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RUSSIAN CIVIL SOCIETY Sameer, Victoria, Jimmy, Michael.

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Presentation on theme: "RUSSIAN CIVIL SOCIETY Sameer, Victoria, Jimmy, Michael."— Presentation transcript:

1 RUSSIAN CIVIL SOCIETY Sameer, Victoria, Jimmy, Michael

2 An Introduction:  Has a relatively underdeveloped civil society  Most Russians don’t attend church regularly, belong to sports or recreational clubs, cultural groups, charity organizations, or labour unions  Appears to be growing slowly after glasnost  Before 1917 revolution, little civil society existed due to low economic development, feudalism, and authoritarianism  First independent group may have been fan club of Moscow soccer team (1987)  After 1991 (Soviet Union fell) civil society grew  Soviet authorities said that only the party could represent people’s interests  State-sponsored organisations appeared in a state corporatist arrangement with gov’t in control  Foreign NGO’s have been forcibly closed by authorities, others left because of inability to work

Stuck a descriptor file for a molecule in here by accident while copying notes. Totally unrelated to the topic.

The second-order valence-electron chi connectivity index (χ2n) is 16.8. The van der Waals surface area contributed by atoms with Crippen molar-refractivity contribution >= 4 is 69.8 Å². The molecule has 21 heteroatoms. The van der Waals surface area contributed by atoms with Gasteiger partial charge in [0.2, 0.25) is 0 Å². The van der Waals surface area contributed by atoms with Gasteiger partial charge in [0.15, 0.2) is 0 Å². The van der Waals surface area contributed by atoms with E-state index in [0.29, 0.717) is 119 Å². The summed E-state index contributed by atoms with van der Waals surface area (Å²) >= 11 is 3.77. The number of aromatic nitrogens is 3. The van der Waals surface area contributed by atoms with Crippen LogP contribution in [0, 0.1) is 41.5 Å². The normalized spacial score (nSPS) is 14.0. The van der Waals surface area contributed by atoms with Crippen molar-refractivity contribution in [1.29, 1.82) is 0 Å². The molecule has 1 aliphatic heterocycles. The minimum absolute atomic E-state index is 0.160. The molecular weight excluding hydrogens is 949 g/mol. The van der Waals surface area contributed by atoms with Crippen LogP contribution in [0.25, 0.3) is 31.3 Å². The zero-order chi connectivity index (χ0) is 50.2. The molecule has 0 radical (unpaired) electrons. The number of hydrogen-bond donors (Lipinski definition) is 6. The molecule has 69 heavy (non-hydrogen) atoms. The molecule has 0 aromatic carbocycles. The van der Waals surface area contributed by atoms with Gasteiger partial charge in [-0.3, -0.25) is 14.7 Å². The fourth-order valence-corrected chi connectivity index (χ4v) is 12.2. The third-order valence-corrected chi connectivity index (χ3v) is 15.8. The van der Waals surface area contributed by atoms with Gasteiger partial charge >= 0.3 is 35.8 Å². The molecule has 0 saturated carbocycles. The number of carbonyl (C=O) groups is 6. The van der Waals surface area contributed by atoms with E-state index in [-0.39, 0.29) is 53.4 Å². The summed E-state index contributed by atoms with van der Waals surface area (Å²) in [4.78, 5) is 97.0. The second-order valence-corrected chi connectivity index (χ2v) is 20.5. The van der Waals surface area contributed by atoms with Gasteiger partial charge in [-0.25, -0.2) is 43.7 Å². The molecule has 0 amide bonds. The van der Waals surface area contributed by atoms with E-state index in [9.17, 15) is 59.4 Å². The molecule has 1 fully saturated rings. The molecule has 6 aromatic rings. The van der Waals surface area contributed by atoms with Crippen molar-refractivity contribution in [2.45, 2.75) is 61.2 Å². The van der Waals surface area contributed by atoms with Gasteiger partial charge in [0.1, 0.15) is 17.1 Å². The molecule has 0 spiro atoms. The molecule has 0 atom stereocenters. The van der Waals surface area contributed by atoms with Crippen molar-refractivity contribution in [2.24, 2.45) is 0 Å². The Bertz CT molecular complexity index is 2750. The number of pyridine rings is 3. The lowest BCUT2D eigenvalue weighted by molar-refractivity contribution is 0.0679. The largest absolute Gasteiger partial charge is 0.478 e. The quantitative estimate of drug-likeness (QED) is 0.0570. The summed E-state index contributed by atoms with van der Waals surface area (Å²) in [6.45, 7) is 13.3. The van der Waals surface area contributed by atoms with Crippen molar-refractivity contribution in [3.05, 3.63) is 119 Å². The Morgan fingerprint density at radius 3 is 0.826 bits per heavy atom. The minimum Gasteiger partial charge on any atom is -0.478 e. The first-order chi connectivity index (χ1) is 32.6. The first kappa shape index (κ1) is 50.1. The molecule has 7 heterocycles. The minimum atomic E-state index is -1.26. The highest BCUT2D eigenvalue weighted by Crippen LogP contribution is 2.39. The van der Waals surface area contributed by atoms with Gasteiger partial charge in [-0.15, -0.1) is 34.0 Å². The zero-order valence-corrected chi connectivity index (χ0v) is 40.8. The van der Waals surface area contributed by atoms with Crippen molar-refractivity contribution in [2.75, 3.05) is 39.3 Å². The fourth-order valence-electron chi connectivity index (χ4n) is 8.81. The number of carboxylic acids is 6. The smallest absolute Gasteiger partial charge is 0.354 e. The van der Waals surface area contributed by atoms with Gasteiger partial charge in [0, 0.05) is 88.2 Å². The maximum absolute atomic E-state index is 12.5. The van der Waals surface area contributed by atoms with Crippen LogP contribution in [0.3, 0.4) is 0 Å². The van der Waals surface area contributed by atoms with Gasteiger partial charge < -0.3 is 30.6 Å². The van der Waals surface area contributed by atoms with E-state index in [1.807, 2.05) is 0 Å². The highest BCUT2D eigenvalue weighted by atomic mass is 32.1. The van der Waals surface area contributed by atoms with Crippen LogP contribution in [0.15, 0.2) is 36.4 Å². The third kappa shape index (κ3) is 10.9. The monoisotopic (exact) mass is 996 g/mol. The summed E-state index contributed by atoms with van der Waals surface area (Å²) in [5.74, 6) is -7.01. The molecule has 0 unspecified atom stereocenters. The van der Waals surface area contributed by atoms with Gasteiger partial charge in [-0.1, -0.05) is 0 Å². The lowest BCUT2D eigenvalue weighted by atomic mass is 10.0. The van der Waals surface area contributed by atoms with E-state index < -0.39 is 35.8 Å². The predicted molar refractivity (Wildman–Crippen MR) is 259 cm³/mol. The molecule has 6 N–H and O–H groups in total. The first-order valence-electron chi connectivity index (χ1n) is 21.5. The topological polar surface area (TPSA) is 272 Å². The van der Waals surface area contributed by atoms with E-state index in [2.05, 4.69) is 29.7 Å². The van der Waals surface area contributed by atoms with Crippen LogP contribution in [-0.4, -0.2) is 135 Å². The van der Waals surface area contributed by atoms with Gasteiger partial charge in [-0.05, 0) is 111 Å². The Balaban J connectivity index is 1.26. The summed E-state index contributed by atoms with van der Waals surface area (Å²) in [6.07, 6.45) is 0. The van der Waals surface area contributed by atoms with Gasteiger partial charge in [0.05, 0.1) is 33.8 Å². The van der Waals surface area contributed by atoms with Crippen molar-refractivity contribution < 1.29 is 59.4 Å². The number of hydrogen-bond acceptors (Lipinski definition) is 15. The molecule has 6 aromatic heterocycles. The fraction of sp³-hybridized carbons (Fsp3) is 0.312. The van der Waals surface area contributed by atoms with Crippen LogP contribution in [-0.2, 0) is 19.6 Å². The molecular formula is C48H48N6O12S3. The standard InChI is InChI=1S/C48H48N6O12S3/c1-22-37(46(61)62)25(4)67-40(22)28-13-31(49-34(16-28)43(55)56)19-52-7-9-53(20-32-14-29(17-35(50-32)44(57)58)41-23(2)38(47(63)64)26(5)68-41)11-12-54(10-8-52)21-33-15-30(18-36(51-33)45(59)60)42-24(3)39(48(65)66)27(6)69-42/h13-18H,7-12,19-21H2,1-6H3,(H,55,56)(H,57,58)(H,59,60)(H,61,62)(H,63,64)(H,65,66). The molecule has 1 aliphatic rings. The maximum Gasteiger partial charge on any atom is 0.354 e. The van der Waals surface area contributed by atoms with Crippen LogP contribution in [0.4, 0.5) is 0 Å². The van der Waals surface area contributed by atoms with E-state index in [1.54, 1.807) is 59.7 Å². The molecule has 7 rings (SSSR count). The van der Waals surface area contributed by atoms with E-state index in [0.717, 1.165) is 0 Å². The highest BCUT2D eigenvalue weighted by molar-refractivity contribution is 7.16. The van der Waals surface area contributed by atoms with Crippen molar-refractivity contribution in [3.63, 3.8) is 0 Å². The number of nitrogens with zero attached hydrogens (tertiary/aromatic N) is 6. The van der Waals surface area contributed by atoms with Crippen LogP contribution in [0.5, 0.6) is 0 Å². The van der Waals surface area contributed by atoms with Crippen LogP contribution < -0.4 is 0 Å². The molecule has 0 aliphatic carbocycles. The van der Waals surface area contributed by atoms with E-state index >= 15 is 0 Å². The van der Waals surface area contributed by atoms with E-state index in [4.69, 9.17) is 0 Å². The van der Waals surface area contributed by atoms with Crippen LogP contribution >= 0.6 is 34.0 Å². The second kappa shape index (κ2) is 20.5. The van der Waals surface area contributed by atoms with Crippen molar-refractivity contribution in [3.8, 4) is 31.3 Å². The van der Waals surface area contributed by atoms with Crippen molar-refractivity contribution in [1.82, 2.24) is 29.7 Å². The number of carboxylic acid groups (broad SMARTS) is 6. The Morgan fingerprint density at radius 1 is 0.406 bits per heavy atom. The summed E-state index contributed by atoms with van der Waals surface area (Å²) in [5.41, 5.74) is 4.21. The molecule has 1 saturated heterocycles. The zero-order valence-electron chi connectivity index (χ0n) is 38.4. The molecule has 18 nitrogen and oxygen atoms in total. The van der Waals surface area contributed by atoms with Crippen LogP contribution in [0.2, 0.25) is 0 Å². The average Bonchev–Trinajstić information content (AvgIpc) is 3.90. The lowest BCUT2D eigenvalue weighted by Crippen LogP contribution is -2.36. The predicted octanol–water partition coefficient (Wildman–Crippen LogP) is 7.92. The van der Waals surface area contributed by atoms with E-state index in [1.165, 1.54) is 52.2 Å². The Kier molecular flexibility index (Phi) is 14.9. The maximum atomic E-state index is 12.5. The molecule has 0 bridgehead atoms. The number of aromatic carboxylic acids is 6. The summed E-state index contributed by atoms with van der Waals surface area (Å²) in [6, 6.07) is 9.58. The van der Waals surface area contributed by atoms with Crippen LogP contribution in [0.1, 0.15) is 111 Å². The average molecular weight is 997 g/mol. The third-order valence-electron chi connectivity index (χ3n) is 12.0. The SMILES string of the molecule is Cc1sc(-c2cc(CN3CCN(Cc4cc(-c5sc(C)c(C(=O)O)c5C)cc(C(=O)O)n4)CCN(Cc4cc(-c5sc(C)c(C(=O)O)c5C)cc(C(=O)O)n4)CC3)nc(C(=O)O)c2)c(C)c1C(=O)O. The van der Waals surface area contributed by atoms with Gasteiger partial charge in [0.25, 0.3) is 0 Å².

3  Upward trend of civil society groups suppressed by government by use of tactics to weaken them, ex. investigating income sources, police harassment, etc  Some features of Russian Civil Society  Civil society activists today are “a strong minority of citizens” who have minimal support  Foreign funding has had a positive effect in many areas (for example, it helped open up dialogue on many issues like feminism, domestic violence and others)  Mafia-type groupings have had a powerful and negative effect at all levels in Russia – even “co-opting the role of civil society”  The millionaires or “oligarchs” that emerged during the 1990s preferred not to work through formal or wider business associations; hence they contributed little to civil society development. Statism is the belief that a government should control either economic or social policy; opposite of libertarianism; statism can refer to capitalism, socialism, and interventionalism